Death Certificates Often Misgendered Transgender and Nonbinary People, First-of-a-Kind Study Finds

Transgender and nonbinary people are often misgendered on their death certificates. Those are the findings of a new study published by a group of Oregon epidemiologists in the January 2023 issue of the Journal of Public Health Management and Practice. The authors are calling for legislative and practical reform to make sure that trans and non-binary people’s wishes are respected after they die. 

You can learn a lot about a person by reading their death certificate. This vital record tells you the cause and manner of death, the person’s age, race, ethnicity and it tells you the day they were born and the day they died. There is also a field to list the person’s sex. In most cases the only choices are male, female or “unknown” — for situations where the body is so damaged the sex can’t be determined by physical examination.

But there is no field on death certificates (and in the software medical examiners and death investigators use to record details about deaths) to enter gender identities for people who have transitioned to another sex or for those who identify as neither male nor female. The result is that thousands of transgender and nonbinary people in the US are misgendered on their death certificates.

In our paper in the January issue of the Journal of Public Health Management and Practice, “Transgender and Nonbinary Deaths Investigated by the State Medical Examiner in the Portland, Oregon, Metro Area and Their Concordance with Vital Records, 2011-2021,” we document this disturbing finding and recommend practical and policy changes to ensure that transgender and nonbinary people are respected after they die.

When a population is not counted, it is erased

Our findings are upsetting, not just for the families and friends of transgender and non-binary people and those who care about them, but also on a population level.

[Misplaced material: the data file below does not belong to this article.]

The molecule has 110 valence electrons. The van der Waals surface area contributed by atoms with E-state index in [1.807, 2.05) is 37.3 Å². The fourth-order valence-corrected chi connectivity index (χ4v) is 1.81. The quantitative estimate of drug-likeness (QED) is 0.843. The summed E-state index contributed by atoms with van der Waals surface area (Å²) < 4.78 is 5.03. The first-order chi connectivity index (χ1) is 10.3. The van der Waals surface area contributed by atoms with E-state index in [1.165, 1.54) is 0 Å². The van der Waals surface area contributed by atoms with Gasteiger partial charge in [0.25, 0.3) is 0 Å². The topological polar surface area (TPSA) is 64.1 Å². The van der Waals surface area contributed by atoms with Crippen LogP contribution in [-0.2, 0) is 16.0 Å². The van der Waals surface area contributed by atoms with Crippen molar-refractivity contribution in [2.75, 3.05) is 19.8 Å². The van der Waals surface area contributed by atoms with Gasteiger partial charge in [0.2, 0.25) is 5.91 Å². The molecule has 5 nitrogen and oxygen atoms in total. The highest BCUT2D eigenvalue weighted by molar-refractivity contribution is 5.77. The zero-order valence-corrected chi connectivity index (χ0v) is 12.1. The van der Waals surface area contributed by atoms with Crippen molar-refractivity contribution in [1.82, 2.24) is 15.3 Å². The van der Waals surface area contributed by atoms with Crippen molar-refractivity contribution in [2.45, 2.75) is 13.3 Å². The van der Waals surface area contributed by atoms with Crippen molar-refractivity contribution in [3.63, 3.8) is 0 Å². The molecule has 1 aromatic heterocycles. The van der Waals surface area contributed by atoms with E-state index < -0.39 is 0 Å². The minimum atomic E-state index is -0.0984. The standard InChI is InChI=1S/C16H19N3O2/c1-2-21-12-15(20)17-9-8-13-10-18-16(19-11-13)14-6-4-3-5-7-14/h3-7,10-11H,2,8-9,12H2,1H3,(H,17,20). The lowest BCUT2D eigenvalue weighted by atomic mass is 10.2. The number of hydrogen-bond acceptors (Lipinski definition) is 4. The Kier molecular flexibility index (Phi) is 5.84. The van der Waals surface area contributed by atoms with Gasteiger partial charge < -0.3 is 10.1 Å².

Transgender people experience violence and discrimination at rates far higher than cisgender people (people who identify as the same sex they were assigned at birth). Transgender and nonbinary people also experience higher rates of poverty, mental illness and substance use disorders. And they are more likely to become victims of homicide and suicide. In our study, 69% of the deaths were attributed to suicide.

We and other researchers are unable to establish the full extent of these disparities because no agency routinely collects this information and national and state-level databases do not offer easy paths for entering this data.

If we had a more accurate picture of deaths among transgender and nonbinary people, we could make a better case for increased funding to prevent these deaths.

Oregon study points to a larger, national problem

Our study was relatively small, including 51 deaths among transgender people that took place in the Portland, Oregon metro region over a 10-year period — and it only included deaths investigated by the medical examiner’s office.

But we believe this is a problem of national significance, and that many trans and nonbinary people in every state are misgendered after they die — whether or not their death is investigated by a medical examiner.